Weekly News Update

Credit: http://mg.co.za/article/2016-09-20-students-vs-private-security-rocks-fly-during-solomon-house-shutdown © Greg Roxburgh, M&G

Guatemala (19.09.2016): According to the “Dirección General de Servicios de Seguridad Privada (Digessp)”, Guatemala has 172 private security providers who employ an estimated 50’000 guards. These private security companies own a total of 70’437. The number of private security guards exceeds by a large margin the national police, counting only 35’400 members. Given these numbers, security analysts urgently call for more stringent control of private security companies. The call for a more regulated private security sector has also been incited by reports of private security provider’s involvement in organised crime.


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South Africa (21.09.2016): A private security company has been accused of using violence against university students protesting over fees. The demonstrations, following the announcement of price hike by the Higher Education Minister, led to violent acts, including rock throwing and window smashing. The university spokesperson says involvement in the violent acts will be investigated and the private security company and its personnel will be made accountable for its acts.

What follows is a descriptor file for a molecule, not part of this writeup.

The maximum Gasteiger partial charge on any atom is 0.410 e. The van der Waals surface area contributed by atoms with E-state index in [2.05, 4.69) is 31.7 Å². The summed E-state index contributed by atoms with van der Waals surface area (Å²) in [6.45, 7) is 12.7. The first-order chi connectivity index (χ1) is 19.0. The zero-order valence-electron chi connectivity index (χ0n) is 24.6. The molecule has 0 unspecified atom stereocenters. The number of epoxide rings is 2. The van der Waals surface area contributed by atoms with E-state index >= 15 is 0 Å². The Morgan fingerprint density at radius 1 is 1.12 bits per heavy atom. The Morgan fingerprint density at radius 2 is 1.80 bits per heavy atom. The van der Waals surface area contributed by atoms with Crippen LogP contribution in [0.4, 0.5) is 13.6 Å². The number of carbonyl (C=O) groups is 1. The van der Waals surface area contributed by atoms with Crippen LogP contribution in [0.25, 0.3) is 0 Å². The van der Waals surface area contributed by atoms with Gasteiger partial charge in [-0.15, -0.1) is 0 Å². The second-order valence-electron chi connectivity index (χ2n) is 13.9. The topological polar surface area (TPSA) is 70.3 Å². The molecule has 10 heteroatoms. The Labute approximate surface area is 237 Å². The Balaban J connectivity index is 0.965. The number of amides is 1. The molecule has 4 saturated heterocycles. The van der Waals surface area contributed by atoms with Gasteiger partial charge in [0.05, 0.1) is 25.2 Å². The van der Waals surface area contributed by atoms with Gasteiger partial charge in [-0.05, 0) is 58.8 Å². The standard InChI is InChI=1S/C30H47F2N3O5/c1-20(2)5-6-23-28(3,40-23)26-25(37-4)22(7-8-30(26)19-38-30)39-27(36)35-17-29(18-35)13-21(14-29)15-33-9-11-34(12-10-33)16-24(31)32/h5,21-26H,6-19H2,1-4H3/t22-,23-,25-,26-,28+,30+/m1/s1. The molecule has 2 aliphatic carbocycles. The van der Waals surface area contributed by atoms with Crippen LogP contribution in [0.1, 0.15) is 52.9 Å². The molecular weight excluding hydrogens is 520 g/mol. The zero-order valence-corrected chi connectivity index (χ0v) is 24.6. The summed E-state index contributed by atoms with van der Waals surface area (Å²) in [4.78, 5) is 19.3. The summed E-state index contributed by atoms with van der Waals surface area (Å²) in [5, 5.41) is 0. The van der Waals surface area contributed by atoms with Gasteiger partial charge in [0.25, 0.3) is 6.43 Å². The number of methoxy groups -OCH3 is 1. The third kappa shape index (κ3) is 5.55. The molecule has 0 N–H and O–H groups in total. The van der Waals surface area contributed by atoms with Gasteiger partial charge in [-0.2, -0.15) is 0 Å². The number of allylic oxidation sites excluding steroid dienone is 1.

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India (23.09.2016): In an interview with the ‘Business World’, the private security company SIS stressed the core importance of training for the sector. The private security industry is one of the government’s largest partners in the ‘Skill India’ programme, which targets citizens seeking to enhance their existing skills. Two percent of SIS’s revenue would be spent on training, and the company has the capacity to recruit, train and certify over 25’000 students per year.


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India (25.09.2016): Investigations by the Times of India into the armed private security guards in Bhopal shooting reveled insufficient training of armed private security personnel. Security agencies have to comply with Private Security Agencies Rules 2012, which makes a 45-day training mandatory before they are placed. However, this requirement is routinely overlooked and competency inquiries are limited.


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